Nigeria is the market to watch this year not only because of the opening of the Dangote refinery but because of its upcoming change of administration, an expert said.
Nigeria has the potential to become Africa’s biggest oil-refining hub by 2025, a report has said.
Hawilti, a Pan-African investment research firm, disclosed this in its recent report titled “Refineries watch Q4 2022” released on Monday.
The report said Africa is poised to witness significant transformations in its fuel supply security in 2023, adding that West Africa houses the largest refining capacity on the sub-continent, but only 23 per cent of it is currently operational.
For Nigeria, the report said that the prospect of a new private refinery becoming operational could help redefine the nation’s local refining capacity.
“Both the opening of the Dangote refinery and the rehabilitation of state-owned refineries have the potential to make Nigeria Africa’s biggest refining hub by 2025,” it said.
The report added that the market is also driven by private oil producers and asset developers who are building modular refineries next to oilfields in the Niger Delta.
Historically, it said crude theft throughout 2022 has provided additional incentives for field owners to develop refining facilities and monetize their oil themselves instead of injecting it into third-party export pipelines.
“2023 could see movement on several of them, including expansion plans at existing facilities,” it said.
According to the report, the long-awaited Dangote Refinery, a 650,000 bpd single-train crude refining facility that has been a decade in the making, is finally expected to start production this year. It added that its commissioning is already sending hopes that it could finally start rebalancing Nigeria’s trade deficit.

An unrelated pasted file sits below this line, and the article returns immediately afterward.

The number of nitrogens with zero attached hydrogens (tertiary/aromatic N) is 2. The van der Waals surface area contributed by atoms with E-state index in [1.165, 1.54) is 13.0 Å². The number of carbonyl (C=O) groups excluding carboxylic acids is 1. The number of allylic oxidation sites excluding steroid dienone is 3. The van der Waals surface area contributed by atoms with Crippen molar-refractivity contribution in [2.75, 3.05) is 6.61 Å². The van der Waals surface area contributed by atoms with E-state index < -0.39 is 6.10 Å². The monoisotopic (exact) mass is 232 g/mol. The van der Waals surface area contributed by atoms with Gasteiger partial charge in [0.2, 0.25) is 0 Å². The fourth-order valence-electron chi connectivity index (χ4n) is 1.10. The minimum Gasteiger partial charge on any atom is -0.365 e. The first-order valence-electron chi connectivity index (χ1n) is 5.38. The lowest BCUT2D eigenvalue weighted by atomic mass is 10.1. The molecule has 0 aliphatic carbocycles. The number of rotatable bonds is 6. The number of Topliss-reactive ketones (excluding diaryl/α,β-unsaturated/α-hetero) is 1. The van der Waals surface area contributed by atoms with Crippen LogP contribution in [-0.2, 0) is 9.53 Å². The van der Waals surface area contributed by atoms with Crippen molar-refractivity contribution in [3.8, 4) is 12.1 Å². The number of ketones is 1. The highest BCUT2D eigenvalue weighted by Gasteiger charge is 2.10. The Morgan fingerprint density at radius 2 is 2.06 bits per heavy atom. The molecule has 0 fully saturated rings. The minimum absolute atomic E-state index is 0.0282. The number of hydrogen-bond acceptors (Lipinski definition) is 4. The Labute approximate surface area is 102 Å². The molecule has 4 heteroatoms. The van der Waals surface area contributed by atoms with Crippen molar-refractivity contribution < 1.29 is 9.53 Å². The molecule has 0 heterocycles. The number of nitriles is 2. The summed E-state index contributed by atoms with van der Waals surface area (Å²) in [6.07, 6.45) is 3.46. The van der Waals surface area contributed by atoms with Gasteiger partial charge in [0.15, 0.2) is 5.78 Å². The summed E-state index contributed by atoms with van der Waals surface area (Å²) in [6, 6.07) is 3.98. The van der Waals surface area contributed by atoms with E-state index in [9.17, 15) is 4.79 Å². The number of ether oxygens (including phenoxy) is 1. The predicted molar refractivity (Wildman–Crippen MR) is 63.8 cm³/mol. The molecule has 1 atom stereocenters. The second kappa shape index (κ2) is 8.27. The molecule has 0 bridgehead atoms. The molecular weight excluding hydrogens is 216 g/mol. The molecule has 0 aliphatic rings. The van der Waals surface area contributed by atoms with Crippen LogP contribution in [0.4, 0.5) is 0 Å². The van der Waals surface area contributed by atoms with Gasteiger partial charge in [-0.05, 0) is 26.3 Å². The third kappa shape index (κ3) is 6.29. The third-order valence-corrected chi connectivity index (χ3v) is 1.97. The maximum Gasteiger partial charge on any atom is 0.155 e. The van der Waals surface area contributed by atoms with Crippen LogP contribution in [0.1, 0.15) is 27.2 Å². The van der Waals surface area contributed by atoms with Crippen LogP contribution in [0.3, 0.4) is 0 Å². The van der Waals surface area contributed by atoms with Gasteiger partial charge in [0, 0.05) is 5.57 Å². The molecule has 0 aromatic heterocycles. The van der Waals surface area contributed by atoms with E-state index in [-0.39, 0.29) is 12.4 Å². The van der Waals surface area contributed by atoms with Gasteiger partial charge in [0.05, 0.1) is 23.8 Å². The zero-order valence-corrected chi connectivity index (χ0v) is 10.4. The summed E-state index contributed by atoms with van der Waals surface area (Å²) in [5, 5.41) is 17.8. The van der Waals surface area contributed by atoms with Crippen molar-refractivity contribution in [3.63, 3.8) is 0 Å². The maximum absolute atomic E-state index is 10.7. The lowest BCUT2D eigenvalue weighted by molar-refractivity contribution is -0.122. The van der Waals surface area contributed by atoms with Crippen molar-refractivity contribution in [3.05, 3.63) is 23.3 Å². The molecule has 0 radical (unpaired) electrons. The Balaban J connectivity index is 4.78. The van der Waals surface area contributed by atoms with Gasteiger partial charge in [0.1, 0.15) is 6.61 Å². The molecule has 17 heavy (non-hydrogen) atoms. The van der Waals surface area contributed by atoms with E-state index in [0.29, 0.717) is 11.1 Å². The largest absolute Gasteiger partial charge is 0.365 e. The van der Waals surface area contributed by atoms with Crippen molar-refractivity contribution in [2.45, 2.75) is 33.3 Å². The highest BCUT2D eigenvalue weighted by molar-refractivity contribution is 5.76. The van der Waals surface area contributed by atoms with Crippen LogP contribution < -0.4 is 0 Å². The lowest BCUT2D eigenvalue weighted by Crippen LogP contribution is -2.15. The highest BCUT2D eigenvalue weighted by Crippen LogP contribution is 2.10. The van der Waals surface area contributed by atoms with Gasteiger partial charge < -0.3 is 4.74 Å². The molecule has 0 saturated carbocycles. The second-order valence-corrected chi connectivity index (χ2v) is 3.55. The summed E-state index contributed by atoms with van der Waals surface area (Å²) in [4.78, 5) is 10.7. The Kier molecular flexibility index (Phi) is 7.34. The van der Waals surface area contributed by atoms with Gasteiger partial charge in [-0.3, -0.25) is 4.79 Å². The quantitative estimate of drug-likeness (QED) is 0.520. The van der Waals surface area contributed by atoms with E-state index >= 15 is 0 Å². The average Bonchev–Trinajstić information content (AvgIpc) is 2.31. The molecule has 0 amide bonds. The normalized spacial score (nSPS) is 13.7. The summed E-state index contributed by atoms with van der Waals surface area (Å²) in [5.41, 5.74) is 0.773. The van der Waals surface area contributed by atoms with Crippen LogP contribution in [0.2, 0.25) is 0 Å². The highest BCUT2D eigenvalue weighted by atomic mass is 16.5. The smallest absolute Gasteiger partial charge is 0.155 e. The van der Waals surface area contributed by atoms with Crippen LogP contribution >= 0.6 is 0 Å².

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“With all state-run refineries undergoing rehabilitation, Nigeria imports all its petroleum products, and heavily subsidizes gasoline. It needs the Dangote Refinery to decrease imports, generate currency savings, fight inflation, and ultimately improve its macroeconomic outlook.
“Africa’s biggest oil producer has also embarked on the rehabilitation of its three state-owned refineries in Port Harcourt, Warri, and Kaduna totaling some 445,000 bpd of refining capacity.
“Tecnimont continues to make progress on bringing Port Harcourt’s complex back to 90 per cent of its capacity while Daewoo E&C was selected in 2022 to execute two “quick fix” projects at both Warri and Kaduna,” it said.
Like many other African countries, the report said Ghana is currently faced with a worsening fiscal crisis as global oil prices put pressure on its finances.
It said Ghana is a net importer of petroleum products, just like most African markets, despite producing crude oil and housing refineries.
“With the prices of petroleum products reaching historic highs this year, the country is faced with an increasing import bill that puts pressure on its ability to meet budget requirements,” the report said.